Keywords

Acinetobacter BacteremiaCarbapenem resistantRisk factorMortality

Background

Acinetobacter species have emerged as important pathogens causing nosocomial infections [1]. Carbapenem resistant Acinetobacter spp. are now increasingly encountered worldwide [2, 3], especially in the Asia-Pacific region [46]. The three most clinically relevant Acinetobacter species, Acinetobacter baumannii, Acinetobacter nosocomialis (formerly Acinetobacter genomic species 13TU), and Acinetobacter pittii (formerly Acinetobacter genomic species 3), cannot be differentiated by phenotypic tests used in clinical microbiological laboratories and are grouped as the A. baumannii (Ab) group [1]. Though the prevalence of Acinetobacter species in the Ab group vary in different geographic areas and institutions, A. baumannii and A.nosocomialis are commonly isolated clinical Acinetobacter species worldwide [712] and accounting for more than 80% of clinical infections caused by the Ab group in Taiwan [10, 13, 14].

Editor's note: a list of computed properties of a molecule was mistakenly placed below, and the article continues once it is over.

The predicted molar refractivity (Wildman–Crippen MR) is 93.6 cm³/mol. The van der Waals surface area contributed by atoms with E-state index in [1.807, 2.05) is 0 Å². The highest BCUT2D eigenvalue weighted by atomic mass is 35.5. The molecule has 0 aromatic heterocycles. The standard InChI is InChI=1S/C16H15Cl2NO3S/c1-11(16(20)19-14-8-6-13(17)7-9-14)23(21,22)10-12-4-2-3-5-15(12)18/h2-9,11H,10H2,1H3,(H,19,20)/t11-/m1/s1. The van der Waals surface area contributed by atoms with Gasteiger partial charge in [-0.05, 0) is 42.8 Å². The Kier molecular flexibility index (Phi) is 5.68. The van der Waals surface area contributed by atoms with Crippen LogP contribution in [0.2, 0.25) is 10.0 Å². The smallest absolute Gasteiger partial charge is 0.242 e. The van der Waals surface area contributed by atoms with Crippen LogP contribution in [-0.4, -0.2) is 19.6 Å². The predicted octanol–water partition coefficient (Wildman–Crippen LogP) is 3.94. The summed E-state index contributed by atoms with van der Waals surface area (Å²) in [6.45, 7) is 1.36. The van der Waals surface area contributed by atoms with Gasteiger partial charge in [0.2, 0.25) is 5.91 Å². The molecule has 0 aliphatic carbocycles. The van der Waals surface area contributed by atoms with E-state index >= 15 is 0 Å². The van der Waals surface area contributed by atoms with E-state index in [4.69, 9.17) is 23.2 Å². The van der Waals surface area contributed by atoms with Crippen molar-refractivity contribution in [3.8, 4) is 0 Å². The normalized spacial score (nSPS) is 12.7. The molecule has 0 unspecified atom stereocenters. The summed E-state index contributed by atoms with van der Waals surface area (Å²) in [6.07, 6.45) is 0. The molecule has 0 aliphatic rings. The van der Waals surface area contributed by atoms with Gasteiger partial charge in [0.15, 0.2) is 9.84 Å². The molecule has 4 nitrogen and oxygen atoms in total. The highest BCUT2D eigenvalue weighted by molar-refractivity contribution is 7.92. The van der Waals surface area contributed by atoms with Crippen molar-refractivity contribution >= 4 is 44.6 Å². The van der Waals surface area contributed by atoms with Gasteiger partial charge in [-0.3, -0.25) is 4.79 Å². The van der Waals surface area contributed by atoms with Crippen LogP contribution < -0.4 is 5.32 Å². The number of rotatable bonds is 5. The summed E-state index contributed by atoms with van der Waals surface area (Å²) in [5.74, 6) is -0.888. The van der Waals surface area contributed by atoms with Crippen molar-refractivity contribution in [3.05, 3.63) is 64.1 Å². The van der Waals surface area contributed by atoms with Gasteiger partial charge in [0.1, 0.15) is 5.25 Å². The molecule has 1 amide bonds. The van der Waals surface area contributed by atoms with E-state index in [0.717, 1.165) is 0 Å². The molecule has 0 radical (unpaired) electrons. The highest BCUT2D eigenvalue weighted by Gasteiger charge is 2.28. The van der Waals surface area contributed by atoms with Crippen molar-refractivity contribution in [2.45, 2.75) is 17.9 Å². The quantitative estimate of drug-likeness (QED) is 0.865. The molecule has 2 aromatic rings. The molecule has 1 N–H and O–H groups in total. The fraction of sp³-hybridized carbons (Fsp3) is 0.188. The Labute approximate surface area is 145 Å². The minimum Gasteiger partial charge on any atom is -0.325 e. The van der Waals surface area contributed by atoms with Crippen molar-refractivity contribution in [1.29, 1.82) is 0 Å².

Compared to bacteremia caused by A. nosocomialis, bacteremia caused by A. baumannii is associated with worse clinical outcomes [10, 12, 13, 15]. The higher mortality in patients with A. baumannii might be attributed to a higher pathogenicity of A. baumannii [10, 15]. However, it is unknown whether the more severe clinical outcomes of A. baumannii bacteremia compared to A. nosocomialis bacteremia will be the same if both the pathogens are carbapenem resistant, as it has been shown that the virulence of A. baumannii resistant to certain drugs is impaired [16, 17]. In this study, we aim to compare the clinical characteristics, antimicrobial susceptibilities of the bacterial isolates, and especially the clinical outcomes of patients with bacteremia caused by carbapenem resistant A. baumannii (CRAB) and A. nosocomialis (CRAN).

Methods

Study population